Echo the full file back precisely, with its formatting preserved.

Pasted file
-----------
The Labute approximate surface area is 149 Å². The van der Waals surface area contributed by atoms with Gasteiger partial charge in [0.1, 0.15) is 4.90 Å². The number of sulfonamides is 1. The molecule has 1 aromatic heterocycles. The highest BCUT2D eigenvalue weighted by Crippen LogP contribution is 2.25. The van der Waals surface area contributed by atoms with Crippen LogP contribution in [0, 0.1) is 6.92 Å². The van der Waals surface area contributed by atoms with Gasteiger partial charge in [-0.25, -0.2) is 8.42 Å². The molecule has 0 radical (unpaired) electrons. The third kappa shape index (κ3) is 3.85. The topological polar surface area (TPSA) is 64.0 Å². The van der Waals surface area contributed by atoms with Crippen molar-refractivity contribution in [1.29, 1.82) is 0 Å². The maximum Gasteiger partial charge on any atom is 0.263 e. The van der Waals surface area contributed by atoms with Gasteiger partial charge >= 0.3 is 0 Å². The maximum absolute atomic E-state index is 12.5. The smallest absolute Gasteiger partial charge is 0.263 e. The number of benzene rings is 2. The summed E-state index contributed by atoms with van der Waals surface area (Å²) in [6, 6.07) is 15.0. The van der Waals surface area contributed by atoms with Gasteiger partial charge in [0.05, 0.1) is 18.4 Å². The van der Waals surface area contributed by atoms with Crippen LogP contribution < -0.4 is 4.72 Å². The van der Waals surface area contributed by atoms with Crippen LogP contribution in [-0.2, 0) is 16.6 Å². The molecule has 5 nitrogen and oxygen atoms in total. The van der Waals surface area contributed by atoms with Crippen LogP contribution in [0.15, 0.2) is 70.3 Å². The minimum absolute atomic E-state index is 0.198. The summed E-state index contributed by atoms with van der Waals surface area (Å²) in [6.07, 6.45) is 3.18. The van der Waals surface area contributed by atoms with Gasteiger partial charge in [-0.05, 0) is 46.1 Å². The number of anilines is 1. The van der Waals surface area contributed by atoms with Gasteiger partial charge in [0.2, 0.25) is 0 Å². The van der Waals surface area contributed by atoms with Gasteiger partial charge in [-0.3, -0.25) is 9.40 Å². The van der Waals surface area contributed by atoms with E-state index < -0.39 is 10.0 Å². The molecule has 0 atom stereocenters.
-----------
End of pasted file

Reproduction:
The Labute approximate surface area is 149 Å². The van der Waals surface area contributed by atoms with Gasteiger partial charge in [0.1, 0.15) is 4.90 Å². The number of sulfonamides is 1. The molecule has 1 aromatic heterocycles. The highest BCUT2D eigenvalue weighted by Crippen LogP contribution is 2.25. The van der Waals surface area contributed by atoms with Crippen LogP contribution in [0, 0.1) is 6.92 Å². The van der Waals surface area contributed by atoms with Gasteiger partial charge in [-0.25, -0.2) is 8.42 Å². The molecule has 0 radical (unpaired) electrons. The third kappa shape index (κ3) is 3.85. The topological polar surface area (TPSA) is 64.0 Å². The van der Waals surface area contributed by atoms with Crippen molar-refractivity contribution in [1.29, 1.82) is 0 Å². The maximum Gasteiger partial charge on any atom is 0.263 e. The van der Waals surface area contributed by atoms with Gasteiger partial charge >= 0.3 is 0 Å². The maximum absolute atomic E-state index is 12.5. The smallest absolute Gasteiger partial charge is 0.263 e. The number of benzene rings is 2. The summed E-state index contributed by atoms with van der Waals surface area (Å²) in [6, 6.07) is 15.0. The van der Waals surface area contributed by atoms with Gasteiger partial charge in [0.05, 0.1) is 18.4 Å². The van der Waals surface area contributed by atoms with Crippen LogP contribution < -0.4 is 4.72 Å². The van der Waals surface area contributed by atoms with Crippen LogP contribution in [-0.2, 0) is 16.6 Å². The molecule has 5 nitrogen and oxygen atoms in total. The van der Waals surface area contributed by atoms with Crippen LogP contribution in [0.15, 0.2) is 70.3 Å². The minimum absolute atomic E-state index is 0.198. The summed E-state index contributed by atoms with van der Waals surface area (Å²) in [6.07, 6.45) is 3.18. The van der Waals surface area contributed by atoms with Gasteiger partial charge in [-0.05, 0) is 46.1 Å². The number of anilines is 1. The van der Waals surface area contributed by atoms with Gasteiger partial charge in [0.2, 0.25) is 0 Å². The van der Waals surface area contributed by atoms with Gasteiger partial charge in [-0.3, -0.25) is 9.40 Å². The van der Waals surface area contributed by atoms with E-state index < -0.39 is 10.0 Å². The molecule has 0 atom stereocenters.